Straits Times: Jeya: I’ll revamp grassroots bodies in ward

MR J. B. JEYARETNAM, Anson’s MP-elect, yesterday served notice that grassroots organisations in the constituency were in for a revamp.

He said: “I’m not going to inherit them in their present form. I am going to try and make them more representative of the people.”

And what he hopes to encourage are committees elected by the residents they serve, not appointed by the powers that be.

“I have heard a lot of complaints from the constituents about the residents’ committees, for instance, about the manner of appointment, how they are run and supervised. It is all stage-managed,” he said.

My Jeyaretnam stressed that he believed in the need for residents to participate in community development but “what I want is real community participation, not an order from above saying ‘you will come and sit and serve on this committee.'”


On the issue of securing premises for the Workers’ Party to meet his constituents, he said he would be writing to the Housing Board to ask: “Well, what about making an office available for the MP for Anson now?”

“I believe the problem of getting premises will ease up. They could go on ignoring us in the past but now things are different,” he added.

On the prospect of Mr Jeyaretnam having an office in Anson and his statement that he wanted Anson residents to have the final say in the election of residents’ committees, Dr Yeo Ning Hong, the Minister of State for Defence, said Mr Jeyaretnam could make all the claims he could think of.

“The committees are appointed by the Prime Minister’s Office. The existing ones will continue to serve the people but you must remember that they are all volunteers,” said Dr Yeo, who accompanied the defeated PAP candidate, Mr Pang Kim Hin on a “thank you” tour of the constituency.

Asked about the future of the PAP’s Education Centre in Jalan Bukit Merah, which the Housing Board said was leased to the former MP for Anson, Mr C. V. Devan Nair, Dr Yeo replied that the party would have to study its agreement with the board.

Straits Times: Jeyaretnam takes Anson

First Opposition man to beat PAP since 1963

MR JEYARETNAM and Workers’ Party chairman Wong Hong Toy … a prayer.


MR J. B. Jeyaretnam’s long cherished dream of winning a seat in Parliament came true last night when he won the Anson by-election by a margin of 653 votes.

He polled 7,012 votes, or 51.9 per cent of the 13,502 valid votes cast, against the 6,359 votes that went to Mr Pang Kim Hin of the People’s Action Party.

The third candidate, United People’s Front general secretary Harbans Singh, managed only 131 votes and, as this was way below the required one eighth of votes cast, or 1,688 votes, he lost his deposit. There were 244 spoilt ballots.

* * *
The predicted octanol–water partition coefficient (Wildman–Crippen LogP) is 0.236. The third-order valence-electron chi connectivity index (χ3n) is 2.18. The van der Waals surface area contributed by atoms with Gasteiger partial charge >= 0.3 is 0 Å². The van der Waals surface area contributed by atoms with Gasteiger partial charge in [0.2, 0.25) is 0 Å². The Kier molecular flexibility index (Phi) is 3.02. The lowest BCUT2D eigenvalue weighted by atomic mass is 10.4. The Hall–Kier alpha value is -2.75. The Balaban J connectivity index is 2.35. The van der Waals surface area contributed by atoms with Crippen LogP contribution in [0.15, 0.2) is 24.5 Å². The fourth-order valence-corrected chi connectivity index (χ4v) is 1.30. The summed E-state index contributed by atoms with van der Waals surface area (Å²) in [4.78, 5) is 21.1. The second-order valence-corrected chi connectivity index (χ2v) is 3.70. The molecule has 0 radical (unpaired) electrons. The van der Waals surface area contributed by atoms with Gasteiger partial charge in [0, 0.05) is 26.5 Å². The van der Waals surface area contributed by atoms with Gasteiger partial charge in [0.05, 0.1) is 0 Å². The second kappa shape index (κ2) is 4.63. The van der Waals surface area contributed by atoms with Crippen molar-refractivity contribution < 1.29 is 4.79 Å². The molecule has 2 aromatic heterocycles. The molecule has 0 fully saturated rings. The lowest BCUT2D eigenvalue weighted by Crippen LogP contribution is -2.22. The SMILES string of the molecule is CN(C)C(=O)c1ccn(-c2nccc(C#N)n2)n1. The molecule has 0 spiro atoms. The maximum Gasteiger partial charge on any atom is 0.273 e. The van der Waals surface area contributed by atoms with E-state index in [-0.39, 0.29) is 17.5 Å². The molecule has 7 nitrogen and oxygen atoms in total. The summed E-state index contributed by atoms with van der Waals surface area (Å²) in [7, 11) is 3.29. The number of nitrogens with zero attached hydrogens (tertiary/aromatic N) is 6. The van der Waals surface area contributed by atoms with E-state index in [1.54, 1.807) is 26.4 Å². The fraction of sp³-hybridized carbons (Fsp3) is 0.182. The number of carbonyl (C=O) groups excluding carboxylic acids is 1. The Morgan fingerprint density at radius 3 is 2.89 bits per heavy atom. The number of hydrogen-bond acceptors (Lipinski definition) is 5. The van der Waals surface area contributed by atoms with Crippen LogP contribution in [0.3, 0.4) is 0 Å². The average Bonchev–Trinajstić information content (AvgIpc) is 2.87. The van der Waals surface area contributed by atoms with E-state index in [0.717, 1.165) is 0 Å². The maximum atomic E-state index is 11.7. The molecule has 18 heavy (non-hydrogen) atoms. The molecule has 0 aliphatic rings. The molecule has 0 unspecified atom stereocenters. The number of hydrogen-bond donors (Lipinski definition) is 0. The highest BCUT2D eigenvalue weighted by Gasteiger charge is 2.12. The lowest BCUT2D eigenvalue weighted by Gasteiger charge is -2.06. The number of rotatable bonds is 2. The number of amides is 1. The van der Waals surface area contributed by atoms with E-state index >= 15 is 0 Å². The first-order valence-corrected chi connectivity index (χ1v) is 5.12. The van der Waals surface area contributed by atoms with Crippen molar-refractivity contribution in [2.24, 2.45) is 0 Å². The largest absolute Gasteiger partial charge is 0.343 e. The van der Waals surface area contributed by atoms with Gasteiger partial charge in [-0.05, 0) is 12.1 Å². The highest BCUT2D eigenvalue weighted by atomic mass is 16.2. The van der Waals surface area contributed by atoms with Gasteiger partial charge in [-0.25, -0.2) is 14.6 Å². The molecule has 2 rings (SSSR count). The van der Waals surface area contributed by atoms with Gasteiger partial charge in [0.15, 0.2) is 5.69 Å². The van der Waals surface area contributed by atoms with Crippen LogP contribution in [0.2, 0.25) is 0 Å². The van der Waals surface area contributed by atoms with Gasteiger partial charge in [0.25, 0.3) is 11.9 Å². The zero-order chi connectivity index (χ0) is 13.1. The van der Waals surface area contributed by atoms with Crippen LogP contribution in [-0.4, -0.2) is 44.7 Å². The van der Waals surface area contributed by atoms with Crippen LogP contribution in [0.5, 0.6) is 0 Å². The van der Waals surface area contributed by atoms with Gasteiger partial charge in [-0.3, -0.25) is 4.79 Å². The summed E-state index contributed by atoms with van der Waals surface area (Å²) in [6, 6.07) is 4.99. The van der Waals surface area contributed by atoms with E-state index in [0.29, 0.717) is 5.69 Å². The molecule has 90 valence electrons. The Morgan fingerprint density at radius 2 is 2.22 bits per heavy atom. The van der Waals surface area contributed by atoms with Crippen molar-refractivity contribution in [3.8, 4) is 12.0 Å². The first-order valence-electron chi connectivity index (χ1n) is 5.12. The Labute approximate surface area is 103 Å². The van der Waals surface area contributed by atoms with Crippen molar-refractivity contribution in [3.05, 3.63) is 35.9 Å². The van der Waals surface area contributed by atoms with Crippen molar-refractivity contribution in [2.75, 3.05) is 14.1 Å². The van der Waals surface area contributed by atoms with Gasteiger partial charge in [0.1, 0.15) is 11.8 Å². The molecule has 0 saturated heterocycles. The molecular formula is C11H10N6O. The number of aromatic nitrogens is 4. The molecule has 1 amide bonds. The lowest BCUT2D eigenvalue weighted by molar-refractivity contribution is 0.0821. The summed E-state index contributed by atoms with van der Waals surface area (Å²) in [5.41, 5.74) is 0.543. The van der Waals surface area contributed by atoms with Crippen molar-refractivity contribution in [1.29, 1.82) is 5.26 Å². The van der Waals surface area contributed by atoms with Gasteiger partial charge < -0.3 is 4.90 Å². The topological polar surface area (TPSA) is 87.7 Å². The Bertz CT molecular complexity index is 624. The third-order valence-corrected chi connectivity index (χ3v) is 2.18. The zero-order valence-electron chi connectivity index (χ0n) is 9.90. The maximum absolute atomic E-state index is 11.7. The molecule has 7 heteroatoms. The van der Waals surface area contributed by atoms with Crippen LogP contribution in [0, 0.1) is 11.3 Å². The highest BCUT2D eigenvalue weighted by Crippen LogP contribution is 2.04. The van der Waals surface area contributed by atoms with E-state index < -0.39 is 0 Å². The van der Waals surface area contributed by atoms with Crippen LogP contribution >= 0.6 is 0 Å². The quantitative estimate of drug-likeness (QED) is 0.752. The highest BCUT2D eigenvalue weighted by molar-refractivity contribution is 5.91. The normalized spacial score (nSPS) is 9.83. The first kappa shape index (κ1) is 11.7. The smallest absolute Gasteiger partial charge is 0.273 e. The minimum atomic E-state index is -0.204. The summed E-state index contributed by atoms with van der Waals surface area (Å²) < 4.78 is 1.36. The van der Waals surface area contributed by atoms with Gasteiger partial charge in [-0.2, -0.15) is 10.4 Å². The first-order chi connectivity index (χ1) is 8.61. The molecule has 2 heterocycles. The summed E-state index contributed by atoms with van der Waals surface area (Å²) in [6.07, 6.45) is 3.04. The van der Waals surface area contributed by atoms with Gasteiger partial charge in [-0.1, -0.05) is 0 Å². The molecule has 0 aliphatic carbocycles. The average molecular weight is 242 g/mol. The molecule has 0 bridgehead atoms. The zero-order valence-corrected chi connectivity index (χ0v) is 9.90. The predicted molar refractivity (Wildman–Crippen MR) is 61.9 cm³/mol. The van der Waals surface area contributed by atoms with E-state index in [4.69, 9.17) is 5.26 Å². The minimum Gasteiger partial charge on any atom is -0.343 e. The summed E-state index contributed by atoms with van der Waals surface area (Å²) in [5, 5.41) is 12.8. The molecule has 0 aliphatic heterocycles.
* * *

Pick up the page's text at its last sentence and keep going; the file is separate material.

With his victory, the Workers’ Party secretary general, a sixth-time contender who first began his electoral quest in 1972, became the first man since 1963 to beat the PAP at the polls.


This was the second time the people of Anson chose a WP leader to represent them – they last did so in 1961 by giving Mr David Marshall, now Singapore’s Ambassador to France, a margin of 546 votes over the PAP’s Mr Mahmud Awang.

Victory for Mr Jeyaretnam, who arrived at the counting centre in Gan Eng Seng School at about 9.25 p.m., was announced by the Returning Officer, Mr Richard Lau, at precisely 10.53 p.m. after a recount.

It sent WP supporters who had thronged the school compound since about 8 p.m. wild with jubilation. They cheered and waved the WP banners they had brought with them.

An overwhelmed Mr Jeyaretnam, red-eyed and voice choking with emotion, told them: “This victory is yours. It is not mine. It is the people’s victory against the might of the PAP and all the government agencies.

“In the face of all this, I feel very, very humble. I thank God for answering the prayers not only of myself but also the hundreds of thousands of Singaporeans.”

Then in a tender reference to his late wife, Margaret, who died last year, he said: “This is also my saddest moment. One person who has fought for your cause as fiercely as I did is not here.”


“But I know that although she is not here physically, she is here in spirit. I’m sure she will rejoice tonight, seeing you all here cheering me.”

Then he asked for his son, Philip Anthony, to join him and the WP chairman, Mr Wong Hong Toy, on the dals used by Mr Lau to announce the results. “We’ve won, son,” he said softly to the 17-year-old boy, and then hugged him.

They remained in silent embrace for a full five minutes. Then Mr Wong joined in and put his arms around both of them.